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Studying Duke and Durham's LGBTQIA+ History

Your Librarians

Laura Micham, Curator, Gender and Sexuality History Collections and Director, Sallie Bingham Center for Women's History and Culture, Rubenstein Library (


  • Divide students into pairs or small groups. Within those groups, designate one person as the notetaker, one person as the timekeeper, and one person as the reporter.
  • Have students explore 2 or 3 of the publications in the list below. These can be assigned or groups can choose. Students can access a digitized copy of a publication by clicking on its title in the list.
  • Have students spend 10 minutes browsing through their publication, making notes (including page numbers!) of anything that interests or puzzles them. Allow students to turn off their cameras and microphones while they work. Students may not have enough time to look through all of their publication—that’s fine!
  • In their groups, have students spend 10 minutes sharing their observations about their group's publication.
    • To start, the timekeeper will give each group member one minute to share their observations with the rest of the group.
    • With the remaining time, work together to answer the group discussion questions (see below).  


Feminary coverGay Morning Star, issue 1 (March 1973)

Feminary, vol. 9, no. 1 (Spring 1978)

The Newsletter, vol. 2, no. 15 (May 1983)

The Newsletter, vol. 7, no. 1 (October 1987)

Southern Exposure, vol. 16, no. 3 (Fall 1988)

Aurora, vol. 1, no. 1 (Spring 1989)

Outlines, vol. 1, no. 1 (May 1995)

Womyn: The Queer Experience, issue 2 (Spring 2013)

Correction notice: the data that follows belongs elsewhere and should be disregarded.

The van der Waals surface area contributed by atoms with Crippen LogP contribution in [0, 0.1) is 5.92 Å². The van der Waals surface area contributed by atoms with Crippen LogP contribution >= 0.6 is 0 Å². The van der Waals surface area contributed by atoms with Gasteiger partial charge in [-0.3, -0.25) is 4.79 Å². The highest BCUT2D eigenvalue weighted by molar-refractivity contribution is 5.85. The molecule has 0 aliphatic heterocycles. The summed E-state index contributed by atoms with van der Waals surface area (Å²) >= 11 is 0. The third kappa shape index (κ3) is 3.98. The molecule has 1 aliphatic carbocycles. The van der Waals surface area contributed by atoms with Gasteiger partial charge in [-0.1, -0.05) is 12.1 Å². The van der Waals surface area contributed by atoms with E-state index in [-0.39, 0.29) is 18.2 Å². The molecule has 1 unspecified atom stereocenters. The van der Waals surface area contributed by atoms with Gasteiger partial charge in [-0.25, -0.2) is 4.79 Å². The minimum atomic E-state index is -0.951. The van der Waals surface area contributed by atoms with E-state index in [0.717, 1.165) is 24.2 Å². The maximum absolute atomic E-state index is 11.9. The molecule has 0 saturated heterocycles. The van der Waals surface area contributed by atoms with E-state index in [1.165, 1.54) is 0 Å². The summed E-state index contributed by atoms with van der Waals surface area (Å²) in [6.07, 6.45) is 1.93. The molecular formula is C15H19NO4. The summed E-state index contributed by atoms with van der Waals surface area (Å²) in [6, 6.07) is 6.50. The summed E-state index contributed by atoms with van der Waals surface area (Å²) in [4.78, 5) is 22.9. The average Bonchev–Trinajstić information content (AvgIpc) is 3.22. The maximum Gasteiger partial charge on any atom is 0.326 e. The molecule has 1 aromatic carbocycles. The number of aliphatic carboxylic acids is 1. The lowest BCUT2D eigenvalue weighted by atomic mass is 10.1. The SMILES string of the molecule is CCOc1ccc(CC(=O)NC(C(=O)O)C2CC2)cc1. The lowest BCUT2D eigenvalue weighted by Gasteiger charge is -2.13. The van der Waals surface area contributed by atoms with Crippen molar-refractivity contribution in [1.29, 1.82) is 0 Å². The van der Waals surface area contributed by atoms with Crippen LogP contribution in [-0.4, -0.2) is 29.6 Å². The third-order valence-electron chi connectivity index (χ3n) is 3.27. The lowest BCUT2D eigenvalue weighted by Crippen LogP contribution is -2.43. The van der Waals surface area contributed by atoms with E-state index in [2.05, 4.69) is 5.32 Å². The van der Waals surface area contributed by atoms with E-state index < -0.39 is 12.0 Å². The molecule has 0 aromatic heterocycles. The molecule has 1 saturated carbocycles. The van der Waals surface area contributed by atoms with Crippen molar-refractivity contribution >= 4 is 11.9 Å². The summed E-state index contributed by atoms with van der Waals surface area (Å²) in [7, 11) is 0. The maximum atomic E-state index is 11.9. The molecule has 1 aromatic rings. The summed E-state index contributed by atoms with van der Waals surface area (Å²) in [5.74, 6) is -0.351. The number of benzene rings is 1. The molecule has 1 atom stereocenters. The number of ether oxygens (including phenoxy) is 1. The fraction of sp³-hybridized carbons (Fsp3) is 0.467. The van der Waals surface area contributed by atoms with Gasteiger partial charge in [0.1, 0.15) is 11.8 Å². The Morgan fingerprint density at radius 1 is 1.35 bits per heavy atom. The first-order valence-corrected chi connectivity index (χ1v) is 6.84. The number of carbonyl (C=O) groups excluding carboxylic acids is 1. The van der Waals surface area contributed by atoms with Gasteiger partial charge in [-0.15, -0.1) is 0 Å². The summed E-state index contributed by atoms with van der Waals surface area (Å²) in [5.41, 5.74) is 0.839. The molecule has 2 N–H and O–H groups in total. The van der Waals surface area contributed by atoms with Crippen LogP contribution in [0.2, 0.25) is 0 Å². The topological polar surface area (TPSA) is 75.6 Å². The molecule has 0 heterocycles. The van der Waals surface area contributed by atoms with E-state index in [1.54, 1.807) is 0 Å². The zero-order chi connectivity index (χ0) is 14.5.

Discussion Questions: Getting to Know Your Publication (10 minutes)

We offer these questions as guidance; you may notice and investigate other details about your publication, and that's great! You'll be sharing your thoughts about these questions or your own observations with your small group in the next step of this activity, so you may want to take notes.

  • What do you notice about the physical characteristics of the publication? For example, is it photocopied or glossy? How are colors and graphics used? 
  • Who created the publication you’re looking at and why do you think it was created? Is it a Duke or a Durham/local publication? Is there a specific point the creators were trying to make or message they were trying to send?
  • How do these publications make you feel? How do they help you see your own role in LGBTQIA+ history?

Discussion Questions: Discussing Your Publication in a Small Group (10 minutes)

  • Do different articles and features tell the same story but in different ways? Are some articles or features more powerful or effective in sharing information? If so, why?
  • After exploring these publications, what would you tell a friend about queer history at Duke and in Durham?
  • Sometimes historical sources raise as many questions as they answer. What questions do you still have about the publication you explored? 

Suggested Follow-Up Assignment

Create a zine!

What is a Zine?

A zine is a small, self published booklet. Zines are a great way to share your art, poems, writing, musings, and anything else you want to express. Like the LGBTQIA publications students explored during the session, zines are characterized by freedom of thought, subversion, and the sharing of lived experiences.

As students consider the questions and prompts in this guide, they can write, draw, collage, or otherwise record your reflections on paper. You could make your own minizine or zine or contribute a page to a class zine!

Resources about zine making: